1927 ROLLS-ROYCE SPRINGFIELD PHANTOM I
COACHWORK BY BREWSTER
Chassis No. S67PM
Engine No. 20676
Beige over tan with tobacco leather interior and beige canvas top
Engine: six cylinder, in-line, overhead valves, 7,668cc; Gearbox: three speed manual, center gear change, rear wheel drive; Suspension: front, semi-elliptic springs, rear, cantilever springs; Brakes: four wheel drum, servo-assisted. Left hand drive.
The reputation of Rolls-Royce had been established by the Silver Ghost; replacing it would be a daunting task. That substitute was the Phantom introduced in 1925. Built as a refinement of the earlier car, they in fact shared the same chassis. To further refine the driving experience, a new state-of-the-art OHV straight 6 engine was developed, along with a revised steering column mounting to reduce road shocks through the steering wheel. The new model continued to be built in both the UK and the US (as the Ghost had been) with manufacture in Derby and Springfield, Massachusetts. American production began in 1926 and continued two years after the model was replaced with the Phantom II in the UK in 1929.
There were a few differences in the cars built in the US, to better suit the American market. They included a shorter 'long wheelbase' model and a three speed rather than four speed transmission. The cars built in Massachusetts boasted the same level of impeccable workmanship, quality of materials and integrity of design and engineering that had established Rolls-Royce from the beginning. To further address American driving conditions, the Springfield cars featured a one-shot lubrication system, disposable oil filter, carburetor air cleaner and thermostatic radiator shutters. The Springfield Phantom enjoyed good sales during the last years of the Roaring Twenties, with about 300 cars delivered in the US in both 1927 and 1928.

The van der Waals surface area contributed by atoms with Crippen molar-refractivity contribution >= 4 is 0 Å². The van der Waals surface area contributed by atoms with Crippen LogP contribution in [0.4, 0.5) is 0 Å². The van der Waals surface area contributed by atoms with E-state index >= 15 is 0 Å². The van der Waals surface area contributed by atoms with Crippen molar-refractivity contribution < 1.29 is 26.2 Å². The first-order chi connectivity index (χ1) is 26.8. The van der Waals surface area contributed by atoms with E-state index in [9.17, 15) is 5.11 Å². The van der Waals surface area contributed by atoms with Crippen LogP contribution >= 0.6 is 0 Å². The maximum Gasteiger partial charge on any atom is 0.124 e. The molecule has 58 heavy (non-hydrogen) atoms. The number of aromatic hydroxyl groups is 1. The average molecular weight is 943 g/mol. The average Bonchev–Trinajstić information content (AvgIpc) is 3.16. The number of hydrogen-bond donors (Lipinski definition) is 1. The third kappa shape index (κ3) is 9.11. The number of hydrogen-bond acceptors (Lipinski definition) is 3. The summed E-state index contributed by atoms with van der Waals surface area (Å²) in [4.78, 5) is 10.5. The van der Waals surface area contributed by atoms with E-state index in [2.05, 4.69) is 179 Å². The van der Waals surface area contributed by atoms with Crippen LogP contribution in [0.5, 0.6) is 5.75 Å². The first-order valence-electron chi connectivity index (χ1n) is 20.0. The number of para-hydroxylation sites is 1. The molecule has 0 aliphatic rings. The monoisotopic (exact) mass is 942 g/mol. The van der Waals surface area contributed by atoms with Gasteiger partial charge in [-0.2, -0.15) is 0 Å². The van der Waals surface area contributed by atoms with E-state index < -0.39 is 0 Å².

Brewster & Co., founded in New Haven, Connecticut and later based in New York, had its roots in the horse-drawn era. The company was internationally noted by the time they bodied their first Rolls-Royce chassis in 1908. They enhanced their relationship with the marque in 1914 when they became sales agents for Rolls-Royce in New York City. They quickly became the leading supplier of bodywork for Rolls-Royce in the United States and in 1926 the car makers took a controlling interest in the company to assure a steady supply of top quality coachwork. The important experience Brewster had in building lightweight bodies also made their cars not only some of the most attractive examples fitted to Rolls-Royce chassis, but also some of the best performing as well.
This handsome and sporty Phantom was the first classic car Sergio Franchi ever restored, in the late 1960s. It's easy to see what attracted him to the car, with its sporty lines and simple, elegant detailing. The subtle color scheme suits the car well and it remains in very presentable condition with lustrous paint and chrome. The interior shows very well, with virtually unmarked seats and lustrous wood dashboard. It always attracted attention wherever it was driven, and on the occasions it was shown almost always captured the 'People's Choice' award.
As a singer, it's certain that Franchi was familiar with the line in the Cole Porter song 'You're the Top', which goes 'You're the top; You're a Brewster body' This fine example of an American Rolls-Royce certainly fits the lyric. Eva Franchi expressed it simply, 'Sergio thought that this car stands like a Queen or a bride on her wedding day.'